HDFC is one of the largest diversified financial conglomerates listed on India’s stock exchange. Its core business is as a large purveyor (supplier) of mortgages in India. HDFC also has presence in banking (holding around 21% of HDFC Bank), life and general insurance, asset management, venture capital and education loans.6 In India, 21% of the population took loans to finance health care needs, 10% to finance education, 9% for business, and just 4% for mortgages.7 As the Indian economy becomes more formalised, the demand for mainstream credit is expected to increase, driving returns for the financial sector.
Source: ‘IIFL investor conference, Mumbai, India’, Asian Paints, 21 February 2017. Based on the 2015-2016 financial year.
Not all companies exposed to emerging market consumers are listed in those countries. MercadoLibre is listed on the US’s Nasdaq Stock Market. However, it is an e-commerce platform exclusive to clients in Latin America. It’s the most popular e-commerce site by number of visitors in Latin America. Originally founded in Argentina, it now has presence in 13 countries. While economic slowdowns in a lot of these countries has impacted on the overall returns of the company’s stock price, net profit margins and return on capital remain at around 17% pa.8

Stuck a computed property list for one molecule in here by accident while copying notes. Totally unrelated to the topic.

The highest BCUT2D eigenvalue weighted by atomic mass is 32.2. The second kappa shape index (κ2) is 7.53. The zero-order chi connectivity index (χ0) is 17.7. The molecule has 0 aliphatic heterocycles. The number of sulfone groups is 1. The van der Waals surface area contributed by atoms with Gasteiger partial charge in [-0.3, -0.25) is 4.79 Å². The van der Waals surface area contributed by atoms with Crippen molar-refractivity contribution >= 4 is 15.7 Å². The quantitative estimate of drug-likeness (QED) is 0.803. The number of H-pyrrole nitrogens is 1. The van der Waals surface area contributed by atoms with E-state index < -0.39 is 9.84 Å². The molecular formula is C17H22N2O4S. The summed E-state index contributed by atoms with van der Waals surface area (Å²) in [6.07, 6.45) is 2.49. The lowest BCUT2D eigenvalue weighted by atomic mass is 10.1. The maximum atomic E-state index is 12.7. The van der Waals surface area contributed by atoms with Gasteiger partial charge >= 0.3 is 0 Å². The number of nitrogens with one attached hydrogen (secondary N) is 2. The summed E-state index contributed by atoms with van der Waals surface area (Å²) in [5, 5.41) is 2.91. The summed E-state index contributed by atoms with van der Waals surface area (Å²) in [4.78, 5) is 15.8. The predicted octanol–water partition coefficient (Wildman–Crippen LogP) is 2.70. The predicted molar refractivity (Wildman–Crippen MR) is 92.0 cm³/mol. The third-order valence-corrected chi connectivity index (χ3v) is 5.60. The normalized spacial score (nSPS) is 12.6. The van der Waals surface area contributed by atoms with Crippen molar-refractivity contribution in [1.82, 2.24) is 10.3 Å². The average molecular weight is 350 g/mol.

Source: FactSet, as at 31 December 2016.
As one can learn from the healthy financial situation of these select companies serving emerging market consumers, in spite of challenging macroeconomic conditions, investment outcomes depend on the age old factors of a company’s pricing power, margins and good management teams.
1. ‘Annual report 2016’, Airports of Thailand. Based on the year 2016.
2. FactSet, as at 10 April 2017. Past performance is not a reliable indicator of future performance. The value of an investment may rise or fall with the changes in the market.
3. ‘CMR IMG Q2 2016: Indian paints sector’, Cyber Media Research Ltd. Based on data for 2015 financial year.
4. ‘IIFL Investor Conference, Mumbai, India’, Asian Paints, 21 February 2017. Based on the 2015-2016 financial year.
5. FactSet, as at 10 April 2017. Past performance is not a reliable indicator of future performance. The value of an investment may rise or fall with the changes in the market.
6. HDFC Bank, as at 30 September 2016.
7. Financial Inclusion Data/Global Findex, The World Bank, 2014.
8. ‘Fourth quarter and full year 2016 financial results’, MercadoLibre, 23 February 2017. Past performance is not a reliable indicator of future performance. The value of an investment may rise or fall with the changes in the market.
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This information may constitute general advice. It has been prepared without taking account your objectives, financial situation or needs and because of that you should, before acting on the advice, consider the appropriateness of the advice having regard to your personal objectives, financial situation and needs.
Past performance is not a reliable indicator of future performance. The value of an investment may rise or fall with the changes in the market.